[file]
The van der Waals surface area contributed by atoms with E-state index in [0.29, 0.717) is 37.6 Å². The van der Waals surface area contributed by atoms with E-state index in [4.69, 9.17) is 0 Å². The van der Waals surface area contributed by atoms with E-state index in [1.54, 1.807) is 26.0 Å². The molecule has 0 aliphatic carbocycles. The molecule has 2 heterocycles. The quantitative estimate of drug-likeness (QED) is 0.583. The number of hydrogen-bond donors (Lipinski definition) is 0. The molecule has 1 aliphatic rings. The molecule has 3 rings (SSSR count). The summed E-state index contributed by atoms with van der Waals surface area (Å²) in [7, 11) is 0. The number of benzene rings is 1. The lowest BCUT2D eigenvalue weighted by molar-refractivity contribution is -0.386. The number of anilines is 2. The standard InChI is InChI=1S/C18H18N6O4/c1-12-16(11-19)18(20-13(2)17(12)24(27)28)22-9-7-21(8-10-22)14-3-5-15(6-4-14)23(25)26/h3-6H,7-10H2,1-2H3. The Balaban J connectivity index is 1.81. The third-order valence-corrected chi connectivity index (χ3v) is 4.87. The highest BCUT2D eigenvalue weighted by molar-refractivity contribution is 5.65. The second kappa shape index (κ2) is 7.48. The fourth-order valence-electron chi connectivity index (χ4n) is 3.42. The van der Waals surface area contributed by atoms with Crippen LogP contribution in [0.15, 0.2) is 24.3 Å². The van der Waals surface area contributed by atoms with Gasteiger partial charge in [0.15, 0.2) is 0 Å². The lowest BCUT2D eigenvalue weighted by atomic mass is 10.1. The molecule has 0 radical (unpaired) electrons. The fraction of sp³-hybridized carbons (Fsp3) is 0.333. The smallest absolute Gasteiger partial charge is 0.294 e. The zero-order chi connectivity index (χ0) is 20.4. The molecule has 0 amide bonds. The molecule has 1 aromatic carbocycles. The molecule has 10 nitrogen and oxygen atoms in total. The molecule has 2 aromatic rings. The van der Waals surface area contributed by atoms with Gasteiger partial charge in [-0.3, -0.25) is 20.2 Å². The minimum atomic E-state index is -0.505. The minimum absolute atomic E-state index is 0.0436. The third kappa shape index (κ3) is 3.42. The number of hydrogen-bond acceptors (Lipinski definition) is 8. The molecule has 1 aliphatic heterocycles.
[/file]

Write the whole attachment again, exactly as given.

The van der Waals surface area contributed by atoms with E-state index in [0.29, 0.717) is 37.6 Å². The van der Waals surface area contributed by atoms with E-state index in [4.69, 9.17) is 0 Å². The van der Waals surface area contributed by atoms with E-state index in [1.54, 1.807) is 26.0 Å². The molecule has 0 aliphatic carbocycles. The molecule has 2 heterocycles. The quantitative estimate of drug-likeness (QED) is 0.583. The number of hydrogen-bond donors (Lipinski definition) is 0. The molecule has 1 aliphatic rings. The molecule has 3 rings (SSSR count). The summed E-state index contributed by atoms with van der Waals surface area (Å²) in [7, 11) is 0. The number of benzene rings is 1. The lowest BCUT2D eigenvalue weighted by molar-refractivity contribution is -0.386. The number of anilines is 2. The standard InChI is InChI=1S/C18H18N6O4/c1-12-16(11-19)18(20-13(2)17(12)24(27)28)22-9-7-21(8-10-22)14-3-5-15(6-4-14)23(25)26/h3-6H,7-10H2,1-2H3. The Balaban J connectivity index is 1.81. The third-order valence-corrected chi connectivity index (χ3v) is 4.87. The highest BCUT2D eigenvalue weighted by molar-refractivity contribution is 5.65. The second kappa shape index (κ2) is 7.48. The fourth-order valence-electron chi connectivity index (χ4n) is 3.42. The van der Waals surface area contributed by atoms with Crippen LogP contribution in [0.15, 0.2) is 24.3 Å². The van der Waals surface area contributed by atoms with Gasteiger partial charge in [0.15, 0.2) is 0 Å². The lowest BCUT2D eigenvalue weighted by atomic mass is 10.1. The molecule has 0 radical (unpaired) electrons. The fraction of sp³-hybridized carbons (Fsp3) is 0.333. The smallest absolute Gasteiger partial charge is 0.294 e. The zero-order chi connectivity index (χ0) is 20.4. The molecule has 0 amide bonds. The molecule has 1 aromatic carbocycles. The molecule has 10 nitrogen and oxygen atoms in total. The molecule has 2 aromatic rings. The van der Waals surface area contributed by atoms with Gasteiger partial charge in [-0.3, -0.25) is 20.2 Å². The minimum atomic E-state index is -0.505. The minimum absolute atomic E-state index is 0.0436. The third kappa shape index (κ3) is 3.42. The number of hydrogen-bond acceptors (Lipinski definition) is 8. The molecule has 1 aliphatic heterocycles.